I started my previous Man Booker Prize review by stating that V.S. Naipaul’s In a Free State was, at that point, my least favourite. I’ve now read the first 5 winners, and this recent entry is fighting it out for 4th place.
John Berger’s G. is a difficult read. I’m glad I struggled through it, but I don’t think it’s one I’ll revisit, and I can’t say that I’d recommend it to anyone.
G. (or, Giovanni) is an unlikeable character, making his way around Europe in the early part of the 20th Century, bedding women, breaking-up relationships and generally upsetting most of those with whom he comes into contact. He is a serial, touring shagger.
The Don Juan-style escapade is bookended by outbreaks of civil disobedience, and there are threats of violence and injury throughout. But that threat never engages, because the writing is so cold, so emotionless; the language itself being used as a metaphor for G.’s sexual conquests.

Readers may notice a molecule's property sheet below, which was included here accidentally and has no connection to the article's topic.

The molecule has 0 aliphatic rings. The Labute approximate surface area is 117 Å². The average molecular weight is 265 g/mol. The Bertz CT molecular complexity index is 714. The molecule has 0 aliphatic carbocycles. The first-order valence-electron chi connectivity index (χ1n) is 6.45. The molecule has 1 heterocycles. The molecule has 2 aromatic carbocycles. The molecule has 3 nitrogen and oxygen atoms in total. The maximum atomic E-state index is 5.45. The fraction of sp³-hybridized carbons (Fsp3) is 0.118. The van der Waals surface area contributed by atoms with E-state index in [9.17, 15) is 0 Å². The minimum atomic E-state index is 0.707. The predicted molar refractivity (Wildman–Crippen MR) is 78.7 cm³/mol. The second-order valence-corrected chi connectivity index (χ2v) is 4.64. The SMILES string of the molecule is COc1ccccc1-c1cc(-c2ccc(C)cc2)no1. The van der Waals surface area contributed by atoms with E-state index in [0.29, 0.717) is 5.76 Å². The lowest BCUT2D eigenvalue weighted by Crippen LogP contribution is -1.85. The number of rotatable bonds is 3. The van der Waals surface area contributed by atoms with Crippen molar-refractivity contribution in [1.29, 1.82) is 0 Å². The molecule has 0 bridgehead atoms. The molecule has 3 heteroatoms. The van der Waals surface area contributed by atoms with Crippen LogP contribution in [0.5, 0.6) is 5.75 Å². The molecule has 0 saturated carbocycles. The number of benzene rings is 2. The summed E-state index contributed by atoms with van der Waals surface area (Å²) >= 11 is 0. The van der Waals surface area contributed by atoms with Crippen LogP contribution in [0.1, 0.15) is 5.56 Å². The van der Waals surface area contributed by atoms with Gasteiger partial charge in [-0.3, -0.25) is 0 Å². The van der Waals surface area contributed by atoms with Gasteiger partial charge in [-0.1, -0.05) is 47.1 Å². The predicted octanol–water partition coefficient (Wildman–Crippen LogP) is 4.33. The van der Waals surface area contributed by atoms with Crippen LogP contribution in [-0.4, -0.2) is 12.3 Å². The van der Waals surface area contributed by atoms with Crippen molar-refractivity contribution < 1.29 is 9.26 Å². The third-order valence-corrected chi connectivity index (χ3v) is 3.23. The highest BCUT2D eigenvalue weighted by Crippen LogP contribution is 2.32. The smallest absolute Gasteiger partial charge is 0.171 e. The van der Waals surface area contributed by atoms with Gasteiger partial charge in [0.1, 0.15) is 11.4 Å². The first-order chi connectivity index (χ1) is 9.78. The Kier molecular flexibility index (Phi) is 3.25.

Occasionally, Berger’s style is so opaque it feels like it’s masking plot; there are several long paragraphs that describe minute aspects of the story in such detail, that I wanted to close my eyes and fend off an impending headache.
At other times, though, his writing is witty and very quotable.
Chavez has the impression that he is about to enter the jaws of an animal whose passages and gullet and stomach and arse are made of solid rock, an animal whose digestion is geological.
But I draw the line at the way he wrote pretty much all of the sex scenes. If Literary Review magazine held its annual Bad Sex in Fiction award in the early 70s, John Berger would surely have been a contender.
It occurs to him that the very form of the vagina, which he had always assumed was as it was in virtue of his function, has in fact evolved to meet the exigencies of the outward journey of a third person. He is reluctant to withdraw his finger.
And then there is this surreal image:
Her cunt begins at her toes; her breasts are inside it, and her eyes too; it has enfolded her.
It enfolds him.
Next up is JG Farrell’s The Siege of Krishnapur. If it’s as good as his previous novel, Troubles, then I’m in for a treat.
Speaking of which, here are my top 5 Man Booker Prize winning novels, so far.